It seemed too perfect an opportunity to pass up, and thus resulted in my 5th Level 90 toon to date: A Discipline Priest. To date, I’ve greatly enjoyed the (grossly overpowered) playstyle, and will probably enjoy it for some time to come.
At the End of the Day
Unfortunately, my enjoyment of a variety of playstyles across different classes, not to mention each character being at different stages of various endgame profession paths, is inherently limited by the types of paths that I take. I have has little to no interest in Pet Battles and PvP this expansion. I have completed the entirety of HM content on my main toon, and don’t particularly see myself enjoying the prospect of relearning/redoing bosses I’ve already killed on my alts.
The fact of the matter is: Despite my best efforts to the contrary, I’m getting bored.
Let’s say I complete a fourth legendary cloak on the Priest (and in the process discover new, unplumbed depths of my loathing for LFR), run it though Challenge Modes, and even progress with Heroic raiding on the Druid and Monk- ultimately, I’m still constrained by the fact that every toon must travel down the same path as the ones preceding it.
Older content from this expansion holds little value to me, both for the inferior quality of the rewards and also for the fact that I’d be experiencing a pale shadow of the tiers I enjoyed on my Death Knight.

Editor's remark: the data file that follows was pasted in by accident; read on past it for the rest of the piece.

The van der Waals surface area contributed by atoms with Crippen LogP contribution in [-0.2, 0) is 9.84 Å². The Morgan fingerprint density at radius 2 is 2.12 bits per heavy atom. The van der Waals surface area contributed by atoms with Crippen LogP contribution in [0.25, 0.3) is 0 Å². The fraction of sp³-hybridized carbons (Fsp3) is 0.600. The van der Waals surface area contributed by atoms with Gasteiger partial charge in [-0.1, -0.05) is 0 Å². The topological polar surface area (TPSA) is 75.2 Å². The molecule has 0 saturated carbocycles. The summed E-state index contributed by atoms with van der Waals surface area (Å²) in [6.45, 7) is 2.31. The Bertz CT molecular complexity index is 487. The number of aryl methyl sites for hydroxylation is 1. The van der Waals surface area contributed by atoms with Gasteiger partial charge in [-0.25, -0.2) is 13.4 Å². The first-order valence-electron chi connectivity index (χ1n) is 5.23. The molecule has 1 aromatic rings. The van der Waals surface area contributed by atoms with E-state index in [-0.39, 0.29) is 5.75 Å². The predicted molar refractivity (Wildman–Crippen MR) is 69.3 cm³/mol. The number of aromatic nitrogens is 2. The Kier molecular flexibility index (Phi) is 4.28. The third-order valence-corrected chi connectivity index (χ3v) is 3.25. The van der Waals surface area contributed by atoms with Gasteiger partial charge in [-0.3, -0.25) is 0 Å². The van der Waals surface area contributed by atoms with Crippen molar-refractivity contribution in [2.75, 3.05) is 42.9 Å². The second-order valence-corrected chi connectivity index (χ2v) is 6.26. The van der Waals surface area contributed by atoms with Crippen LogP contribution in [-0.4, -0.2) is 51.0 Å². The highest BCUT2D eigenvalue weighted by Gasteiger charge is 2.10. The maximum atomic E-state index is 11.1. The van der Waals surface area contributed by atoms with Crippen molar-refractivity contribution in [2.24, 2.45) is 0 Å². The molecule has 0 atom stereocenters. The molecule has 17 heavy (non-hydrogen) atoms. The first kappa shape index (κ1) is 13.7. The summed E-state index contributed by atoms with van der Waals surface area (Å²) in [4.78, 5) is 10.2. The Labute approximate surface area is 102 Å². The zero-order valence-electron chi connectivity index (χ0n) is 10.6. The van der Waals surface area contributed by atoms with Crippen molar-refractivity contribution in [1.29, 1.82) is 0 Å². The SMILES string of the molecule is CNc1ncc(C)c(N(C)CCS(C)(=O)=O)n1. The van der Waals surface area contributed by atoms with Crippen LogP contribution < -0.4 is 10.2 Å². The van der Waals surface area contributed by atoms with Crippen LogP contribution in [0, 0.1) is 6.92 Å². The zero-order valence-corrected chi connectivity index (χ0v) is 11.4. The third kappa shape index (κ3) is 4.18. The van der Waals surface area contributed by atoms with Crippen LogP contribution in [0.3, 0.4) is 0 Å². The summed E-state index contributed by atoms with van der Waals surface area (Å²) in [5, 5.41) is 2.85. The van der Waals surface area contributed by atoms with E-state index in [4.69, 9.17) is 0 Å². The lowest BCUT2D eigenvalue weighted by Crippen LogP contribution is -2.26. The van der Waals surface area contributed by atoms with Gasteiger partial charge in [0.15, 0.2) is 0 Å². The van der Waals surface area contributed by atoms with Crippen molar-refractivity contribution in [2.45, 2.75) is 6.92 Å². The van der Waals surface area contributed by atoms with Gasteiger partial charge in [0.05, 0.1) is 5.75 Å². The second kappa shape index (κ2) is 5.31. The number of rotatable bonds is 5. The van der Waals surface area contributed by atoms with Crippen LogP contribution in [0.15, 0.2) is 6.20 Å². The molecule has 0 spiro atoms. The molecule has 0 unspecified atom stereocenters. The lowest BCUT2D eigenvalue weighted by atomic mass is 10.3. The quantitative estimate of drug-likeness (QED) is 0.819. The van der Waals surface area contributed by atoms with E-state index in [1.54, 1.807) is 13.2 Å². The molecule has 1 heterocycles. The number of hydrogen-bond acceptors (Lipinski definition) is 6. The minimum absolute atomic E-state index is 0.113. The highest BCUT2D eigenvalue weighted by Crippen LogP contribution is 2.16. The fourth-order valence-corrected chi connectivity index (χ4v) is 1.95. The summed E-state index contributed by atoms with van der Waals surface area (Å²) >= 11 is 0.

A question that’s recently begun nagging at the back of my mind is: “Am I having fun?” Truthfully, I can’t tell any more.
Perhaps a large part of the reason I continue to spend so much of my leisure time on WoW is because of a lack of a better alternative in the immediate present. There is also the definite presence of several communities within the game that I am proud to be a member of, and enjoy playing with; I imagine I would have quit till WoD quite some time ago, had they not kept some facet of my attention engaged.
I do acknowledge that the WoD Beta and subsequent theorycrafting/exploration to follow will likely pique my interest- but to what extent? More importantly, how much longer is it reasonable to anticipate something I’ve been waiting on for what seems like a long time?
While I clearly speak for nobody but myself, I wonder how many other players can currently relate to the sentiment I’ve expressed here. While I’m grateful to still have some reason to log into the game, I also recognise that that interest exists on borrowed time.
Don’t keep me waiting too long, Blizzard.